Oxford Circus to Covent Garden
We have decided to take a different approach to reviewing stationery shops. London is a big city full of unusual independent shops, hidden history and the odd café or two. So we came up with the best of all worlds – Stationery Walks. Short trips through a part of London reviewing a few stationery shops whilst highlighting some of our favourite temptations along the way. Oh, and we threw in a café or two for good measure.
Hopefully this will work out as we’d love to do more, and go beyond London. I’m already thinking of where else we can visit in the country. Maybe even abroad. Please do send in suggestions of great stationery shops and we will work on more stationery walks.
It is said that Napoleon apparently once described us as a nation of shopkeepers. No doubt it was meant as an insult rather than a compliment, but we’ve taken it to heart and built our entire economy on the idea now. So where better to start our first walk than the heart of all things shop keeping – Oxford Circus. We are seeking out stationery shops slap in the middle of London’s West End. Not somewhere normally associated with tempting boutique stationery shops but turn the corner and you might be surprised what you find. Our final destination was Covent Garden, which meant meandering through Soho. A few years back this might have been an edgier affair, but now even Soho is in danger of being homogenised with another swathe of big name brands. However there are still enough signs of life along the way to make it worthwhile diving down those little side streets.
You can follow the route on Google Maps here. The route we took was about 2.5 miles, so manageable in a morning, depending on your stationery shopping dwell time of course! Or you can adapt it to suit your needs. Oh, and do please comment if you find anything we missed.
The first of our West End stationery shops is the world-famous Liberty. It’s worth a visit just to see this landmark department store which resembles an Elizabethan theatre inside with its galleried balconies. Actually it is all fake, constructed in the 1920’s during the rage for Tudor revivalism out of a couple of old ships, but it does look impressive.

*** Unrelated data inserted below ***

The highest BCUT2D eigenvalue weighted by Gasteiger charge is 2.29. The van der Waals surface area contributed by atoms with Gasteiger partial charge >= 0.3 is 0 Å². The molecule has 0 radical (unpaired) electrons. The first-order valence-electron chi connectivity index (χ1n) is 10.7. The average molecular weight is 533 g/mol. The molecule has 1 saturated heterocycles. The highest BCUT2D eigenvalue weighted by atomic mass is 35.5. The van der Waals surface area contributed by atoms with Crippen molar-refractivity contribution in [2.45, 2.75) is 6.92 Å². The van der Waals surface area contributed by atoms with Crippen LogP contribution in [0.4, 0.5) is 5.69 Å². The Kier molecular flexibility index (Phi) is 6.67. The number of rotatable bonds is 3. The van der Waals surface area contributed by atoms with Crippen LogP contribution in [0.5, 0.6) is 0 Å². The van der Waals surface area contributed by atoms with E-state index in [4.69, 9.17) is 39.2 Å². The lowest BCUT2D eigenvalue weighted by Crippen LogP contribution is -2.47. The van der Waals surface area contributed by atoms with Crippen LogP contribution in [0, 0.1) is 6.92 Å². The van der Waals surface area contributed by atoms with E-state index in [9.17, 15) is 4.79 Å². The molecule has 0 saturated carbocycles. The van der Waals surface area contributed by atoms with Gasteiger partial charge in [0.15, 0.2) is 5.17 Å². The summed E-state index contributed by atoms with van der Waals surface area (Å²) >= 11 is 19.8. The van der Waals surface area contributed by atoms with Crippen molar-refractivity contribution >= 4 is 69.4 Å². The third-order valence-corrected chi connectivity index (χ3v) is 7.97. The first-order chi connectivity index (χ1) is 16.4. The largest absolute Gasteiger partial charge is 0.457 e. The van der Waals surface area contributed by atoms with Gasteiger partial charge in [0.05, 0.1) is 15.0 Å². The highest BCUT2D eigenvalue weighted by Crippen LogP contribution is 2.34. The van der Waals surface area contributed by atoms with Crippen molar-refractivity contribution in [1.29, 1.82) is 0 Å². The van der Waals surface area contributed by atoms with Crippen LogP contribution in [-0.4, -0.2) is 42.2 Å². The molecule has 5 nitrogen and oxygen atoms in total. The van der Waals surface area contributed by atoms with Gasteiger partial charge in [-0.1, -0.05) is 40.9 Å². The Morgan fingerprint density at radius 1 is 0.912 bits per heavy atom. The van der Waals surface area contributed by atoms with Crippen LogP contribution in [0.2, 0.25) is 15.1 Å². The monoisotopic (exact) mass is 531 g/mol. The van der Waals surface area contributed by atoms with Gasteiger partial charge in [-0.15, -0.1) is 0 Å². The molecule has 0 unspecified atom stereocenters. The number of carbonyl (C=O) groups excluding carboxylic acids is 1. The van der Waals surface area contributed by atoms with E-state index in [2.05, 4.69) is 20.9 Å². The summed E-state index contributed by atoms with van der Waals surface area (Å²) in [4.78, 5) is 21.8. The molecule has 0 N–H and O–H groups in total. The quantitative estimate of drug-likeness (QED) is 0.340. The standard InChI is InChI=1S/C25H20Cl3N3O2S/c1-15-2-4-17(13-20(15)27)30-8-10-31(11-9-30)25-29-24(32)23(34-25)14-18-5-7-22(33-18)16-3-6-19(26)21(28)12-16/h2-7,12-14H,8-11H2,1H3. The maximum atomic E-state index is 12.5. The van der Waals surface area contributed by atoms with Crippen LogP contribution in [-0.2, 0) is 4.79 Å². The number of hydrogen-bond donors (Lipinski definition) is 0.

The stationery department is downstairs and on entry you feel a certain wow factor with everything beautifully laid out. Closer inspection reveals an odd mix of the tasteful and the trashy with some quite plasticky pencil cases and cheap looking notebooks at odds with the expensive feel of the place. There are some very lovely wrapping papers though, which at £9.95 I might not want to waste on a present, and a nice selection of greeting cards. There was a big display of notebooks from Esmie (Elegant Stationery Made In England) which were quite beautiful with cover prints inspired by Japanese printing and woodblock design. Oddly though, when I asked where the pens were, the staff looked a bit non-plussed. “We don’t have any pens” they said, shaking their heads. Odd.
Said is a shop and café from Rome which offers possibly the best hot chocolate in London together with some fantastic cakes and chocolate offerings. Everything is beautifully packaged – bars, boxes, slabs and jars, the whole place smells delicious and the walls are decorated with the metal chocolate moulds.
Next stop was Waterstones, the big flagship store on Piccadilly. Some years back this had an excellent stationery department at the back on the ground floor but lately it has become a shadow of its former self. There is stationery there – Kaweco, Lamy and Caran d’Ache pens and notebooks like Moleskine. Interestingly they also had Esmie books there but they didn’t have anything of the impact they did in Liberty. The stationery is mixed in with the rather dull gifts and tiresome platitude-emblazoned product and consequently it doesn’t appeal in the same way. I nearly missed it. The pens are all locked away under glass and look uninspiring and untouchable and there is no one around to tempt you in. It is a shame because it used to be full of unusual and interesting stuff.
If you have made the detour down to Piccadilly then we can recommend a couple of non-stationery places nearby. Firstly Danish bakery Ole & Steen is a must for any Danish patry lover. A long time ago when we had a shop in Covent Garden, a friend of our father’s called Lars would pop in on his travels to say hello and bring us some Danish pastries from a bakery at Kastrup airport. The staff would get very excited – “Lars is here!” would amazingly generate a small crowd. They were the most delicious pastries ever, with a thick layer of almond and lots of chocolate: I have never found any as good. Until now! Genuine Danish, just as they should be.
Alternative Shop Idea
Another essential visit is The Japan Centre on Panton Street. This basement food hall celebrating all things Japanese opened late 2017 so is relatively new and features a café, deli, dedicated miso and tea rooms and a huge selection of Japanese delicacies and groceries. From street level it doesn’t look anything but once underground it is a wonder to investigate.
Alternative Shop Idea
Walking through Soho on the way to the Covent Garden it is worth checking out a couple of non-stationery gems. Firstly Lina Stores (est. 1944), the legendary Italian delicatessen with its fantastic selection of fresh and dried pastas, meats, cheeses, wines, biscuits and everything Italian and delicious. The shelves are jam-packed with items so beautifully packaged you’ll want to buy it all. It knocks Carluccio’s completely out of the park.